My Amish Quilt
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You will find here useful information about the Amish and their way of life.
All Articles:

Why Do The Amish Quilt (part 1)

Why Do The Amish Quilt (part 2)

Amish Life Versus City Life (part 1)

Amish Life Versus City Life (part 2)

What Amish Girls Learn That Non-Amish Girls Don't (part 1)

What Amish Girls Learn That Non-Amish Girls Don't (part 2)

The Colors of the Amish (part 1)

The Colors of the Amish (part 2)

How Do Amish Make Quilts Without Electricity (part 1)

How Do Amish Make Quilts Without Electricity (part 2)

The Colors of the Amish (part 2)


When it comes to the more mundane aspects of Amish life, such as the colors that each community is allowed to use for a variety of different reasons, the Ordnung is referred to. While it might seem ridiculous to non-Amish members that a church leader or rule book should decide what colors they can wear, it is very serious business to the Amish. The way the Amish dress is meant to symbolize their devotion to God and the simple and plain ways of life. This is why all Amish communities dress in clothes that are mostly black or dark in color. Black symbolizes their devotion to God and is seen as being an expression of their joyfulness at being the chosen people. The men are required to wear dark colored pants, vests, and jackets when necessary. The women are required to wear a dark colored one-piece dress that is usually no shorter than eight inches from the ground (depending on their local Ordnung regulations), as well has a head covering at all times. However, touches of color are allowed to show through in some small ways. Shirts and blouses are often pastel in nature or of the darker color schemes, such as blue, green, and purple. Some Amish groups are even allowed to wear bright and vibrant colors, as long as the dominant color remains black.


Nowhere is this color rule more important than when it comes to creating the beautiful Amish quilts. Greatly considered the only outlet for an Amish woman to express her artistic creativity, the Amish quilt seems to go against the basic beliefs of the Amish to remain plain and simple. Upon further investigation, however, you can see that the Amish quilt is most often an extension of their strict beliefs in tradition and modesty. The traditional Amish quilt is always dark in color and usually only uses fabrics from the darker parts of the color wheel, such as the greens, blues, purples, and reds. Yellow and orange colors are considered by most Amish communities as being too flashy and are rarely used in any way throughout the community. In fact, if you've ever been to an Amish community, you'll notice that their black buggies have a bright orange yield sign on the back of them. This was something that was imposed onto the Amish by the government that said the buggies needed to be visible to cars at night for the safety of both drivers. Many communities fought the use of the brightly colored signs due to their religious beliefs that prohibit the use of orange or brighter colors.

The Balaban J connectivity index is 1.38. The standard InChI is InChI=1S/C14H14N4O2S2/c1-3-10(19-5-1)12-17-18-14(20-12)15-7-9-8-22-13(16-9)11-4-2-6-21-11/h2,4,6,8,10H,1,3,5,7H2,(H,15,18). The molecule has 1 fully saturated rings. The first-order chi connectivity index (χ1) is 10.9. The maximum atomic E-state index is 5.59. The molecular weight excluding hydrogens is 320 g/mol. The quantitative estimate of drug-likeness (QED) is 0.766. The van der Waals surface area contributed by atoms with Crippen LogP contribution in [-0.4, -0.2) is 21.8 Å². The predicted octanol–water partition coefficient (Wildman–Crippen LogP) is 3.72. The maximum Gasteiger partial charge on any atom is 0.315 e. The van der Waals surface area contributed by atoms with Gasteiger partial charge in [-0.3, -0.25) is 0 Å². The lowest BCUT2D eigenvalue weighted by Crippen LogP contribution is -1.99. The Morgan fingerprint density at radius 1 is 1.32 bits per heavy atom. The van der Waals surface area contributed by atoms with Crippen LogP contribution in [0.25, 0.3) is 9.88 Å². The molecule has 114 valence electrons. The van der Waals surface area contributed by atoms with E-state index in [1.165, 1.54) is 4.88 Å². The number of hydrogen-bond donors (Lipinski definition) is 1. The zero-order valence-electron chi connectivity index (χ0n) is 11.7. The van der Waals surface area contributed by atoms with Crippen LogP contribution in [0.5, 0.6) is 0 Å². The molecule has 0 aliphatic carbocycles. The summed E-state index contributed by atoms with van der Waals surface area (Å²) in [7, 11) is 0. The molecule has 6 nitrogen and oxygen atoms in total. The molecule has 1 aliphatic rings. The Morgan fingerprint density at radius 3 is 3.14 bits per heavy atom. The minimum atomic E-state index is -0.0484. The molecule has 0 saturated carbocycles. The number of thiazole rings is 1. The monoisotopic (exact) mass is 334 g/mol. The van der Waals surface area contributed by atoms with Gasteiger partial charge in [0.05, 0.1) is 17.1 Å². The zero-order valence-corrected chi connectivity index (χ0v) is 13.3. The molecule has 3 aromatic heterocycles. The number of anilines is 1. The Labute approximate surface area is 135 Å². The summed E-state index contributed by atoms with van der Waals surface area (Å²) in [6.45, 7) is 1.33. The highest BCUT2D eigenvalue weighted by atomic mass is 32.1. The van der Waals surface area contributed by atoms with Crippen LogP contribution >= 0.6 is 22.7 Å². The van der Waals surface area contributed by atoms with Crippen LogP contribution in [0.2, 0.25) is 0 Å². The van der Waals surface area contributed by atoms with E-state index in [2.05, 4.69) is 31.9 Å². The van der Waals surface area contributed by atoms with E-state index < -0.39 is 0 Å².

The colors that are used inside the home are also laid out by the community's Ordnung. The walls inside the home must be painted a solid white color. The woodwork inside the home must be painted a dark color. Dark grey or dark blue are often found inside Amish homes as accent colors. The window coverings must remain either dark blue or black according to the Ordnung. There are little or no decorations allowed inside the Amish home and everything from the bed sheets to the plates to the silverware are regulated by the rules of each particular Amish community's Ordnung rules.


As you can see, something as simple as the color shirt you wear or the color you paint your walls inside your home are strictly governed by the leaders of the Amish church. The purpose of these restrictive and overly controlling guidelines is to keep the Amish people focused on what their basic principles as a people and a religion are. The focus is meant to be on God and anything that might distract them from the main purpose is not allowed to exist. While it seems to be a difficult life to the outsider, their beliefs and traditions have lasted for centuries and don't seem to be slowing down anytime soon.

The Colors of the Amish (part 1)

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